Normally distributed affinity:

If we assume that the antibody is normally distributed with respect to lnK, we may replace A(K) in equation 2 with the normal distribution function:

,

and we are left with a pair of integral equations that cannot be used without a computer. If, on the other hand, we use Sips' first distribution function (Sips, 1948), which resembles the normal distribution function,

i.e. if ,

then the left-hand side of equation 2 becomes integrable to give

or, equation 3.

 

The shape of the Sips distribution may be seen below:

The following example is based on = 0.8; K0 = 106 l mol-1; A0D = 10-7 l mol-1:

 

 

 

 

 

 

Can we explain any of the paradoxical curves that have been observed?

First we may show that is always positive for a Sips distribution, as we might expect.

Equation 3 gives us

 

 

Since 0 < < 1, the above expression must always be positive.

 

But what about the dependence of b, i.e. the molar concentration of bound antigen, on C, the molar concentraion of total antigen?

 

Since F = 1 - b/C, we may substitute for F in equation 3 to get

and differentiation with respect to C gives

.

 

If we divide by the exponential factor (which must be positive, and therefore must leave the sign unchanged) we find that the sign of db/dC is the same as the sign of

 

 

 

The last two terms are clearly < 0 and the first term >0. As A0/CD increases, the last term will increase linearly in magnitude, whereas the positive term will increase exponentially. We must therefore expect that db/dC > 0 as expected for large A0/CD, but we cannot yet rule out the paradoxical possibility that db/dC < 0 for small A0/DC. The critical change of sign will occur when

.

To simplify this, let so that our condition for a change of sign of db/dC becomes .

This is an equation of the form ex = 1 + kx, where k > 0. Simple graphical methods of solution show that this equation will always have the trivial solution x = 0, and will also have one other solution if k > 1 . Thus our condition for a change of sign of db/dC is k > 1, i.e.

or, .

This can never happen, since 0 < < 1. Our conclusion must be that db/dC must always be positive.

 

Experimental test of the model

In order to test whether the model is realistic, the standard Popperian approach is to derive predictions from the equations and test whether these predictions are compatible with experimental observations. Equations 1 and 2 give two very contrasting sets of predictions. If we carry out the antigen-antibody reaction by serially diluting the antigen and reacting it with a fixed amount of antiserum then equation 1 will predict a wide variety of possible binding curves, depending on how the antibody is distributed over the range of possible association constants, and on experimental variables. Some of these predicted curves are illustrated below. For the purposes of testing the model, these curves are not very useful, because their variation in shape would allow them to be fitted to almost any experimental data: they are not in much danger of being disproved. In Popper's terminology, these predictions are not risky and so do not provide a very stringent test of the model.

 

By contrast, if we carry out the reaction by serially diluting the antiserum and reacting it with a fixed amount of antigen, then the whole of the left-hand side of equation 1 becomes a constant for the duration of the experiment, and it reduces to the very simple equation 2. The prediction of equation 2 is that if the experiment is done this way, the binding curve will always have the same shape and the same gradient, regardless of which multivalent antigen is used, or at what concentration it is used, or what antiserum is used. This is what Popper would have called a risky prediction: one that could readily be falsified.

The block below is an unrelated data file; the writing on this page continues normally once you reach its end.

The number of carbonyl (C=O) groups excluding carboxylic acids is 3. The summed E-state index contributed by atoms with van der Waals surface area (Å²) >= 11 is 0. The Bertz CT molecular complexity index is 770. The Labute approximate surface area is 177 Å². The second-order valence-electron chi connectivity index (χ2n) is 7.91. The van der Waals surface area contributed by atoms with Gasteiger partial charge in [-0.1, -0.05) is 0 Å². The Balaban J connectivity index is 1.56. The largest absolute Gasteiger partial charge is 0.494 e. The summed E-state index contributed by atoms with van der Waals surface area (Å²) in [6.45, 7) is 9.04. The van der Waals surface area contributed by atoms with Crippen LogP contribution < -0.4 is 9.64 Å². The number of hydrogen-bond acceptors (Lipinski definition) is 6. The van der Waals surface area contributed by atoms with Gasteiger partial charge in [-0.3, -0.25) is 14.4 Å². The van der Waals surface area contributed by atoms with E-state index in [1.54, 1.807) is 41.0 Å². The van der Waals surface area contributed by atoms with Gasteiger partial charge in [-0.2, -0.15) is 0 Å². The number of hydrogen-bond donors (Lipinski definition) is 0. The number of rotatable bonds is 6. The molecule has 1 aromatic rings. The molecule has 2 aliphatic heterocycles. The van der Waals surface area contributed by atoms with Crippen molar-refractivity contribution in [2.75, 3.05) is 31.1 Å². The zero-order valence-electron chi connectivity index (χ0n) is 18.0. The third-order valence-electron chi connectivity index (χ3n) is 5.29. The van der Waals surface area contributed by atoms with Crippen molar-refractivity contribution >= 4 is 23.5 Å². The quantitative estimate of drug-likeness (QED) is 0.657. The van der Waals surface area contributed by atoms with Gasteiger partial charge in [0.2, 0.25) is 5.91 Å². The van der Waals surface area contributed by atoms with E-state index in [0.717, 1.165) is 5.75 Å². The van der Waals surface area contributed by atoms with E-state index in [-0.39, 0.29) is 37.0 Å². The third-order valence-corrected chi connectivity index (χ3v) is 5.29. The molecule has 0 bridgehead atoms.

This simple and constant theoretical curve, in fact, is just what was reported by Brownstone, Mitchison and Pitt-Rivers. Their empirical curve, which summarises the results of many experiments, is shown below in comparison with the theoretical curve represented by equation 2. The shape and the slope of the two curves agree about as closely as could be expected.

This still does not show that the theoretical model is realistic. It merely shows that the model has been subjected to a reasonably stringent empirical test and has not so far been contradicted.

 

Appendix: Glossary of Mathematical Symbols used

 

 

Symbol

Definition

Typical value

Units

Ai(K)dK

molar concentration of antibodies of specificity i and affinity in the narrow range between K and K + dK in the serum

 

10-6dK

 

l mol-1

C

molar concentration of antigen (bound plus free) in reaction mixture

 

10-8

 

mol l-1

D

dilution factor of the antiserum in the reaction mixture; i.e. the volume of the reaction mixture divided by the volum of neat serum contained in it

 

100

 

dK

a notional small increment in the value of K; its value is not defined

 

l mol-1

i

subscript to distinguish different types of antigenic determinant: i = 1, 2, 3 . . . for determinants of types 1, 2, 3 . . .

 

2

K

Association constant for the reaction in which one antibody molecule binds with a particular one of its binding sites to a particular epitope on one antigen molecule to give a bimolecular complex

 

107

 

l mol-1

M

A constant that defines the shape of the graph of F as a function of D when C is constant. It is defined by the equation M = -D lnF, and theoretically is equal to .

 

10

ni

the number of determinants of type i present on each antigen molecule

1

pi(K) dK ?

proportion of antigenic determinants of type i that are bound directly to antibody with affinity in the narrow range between K and K + dK

 

0.01

pio

proportion of antigenic determinants of type i that are bound directly to antibody of any affinity; i.e. it is the ratio of bound concentration to total concentration

 

0.01 ?

qi(K)dK

molar concentration of bound antibody combining sites of specificity i and affinity in the range between K and K + dK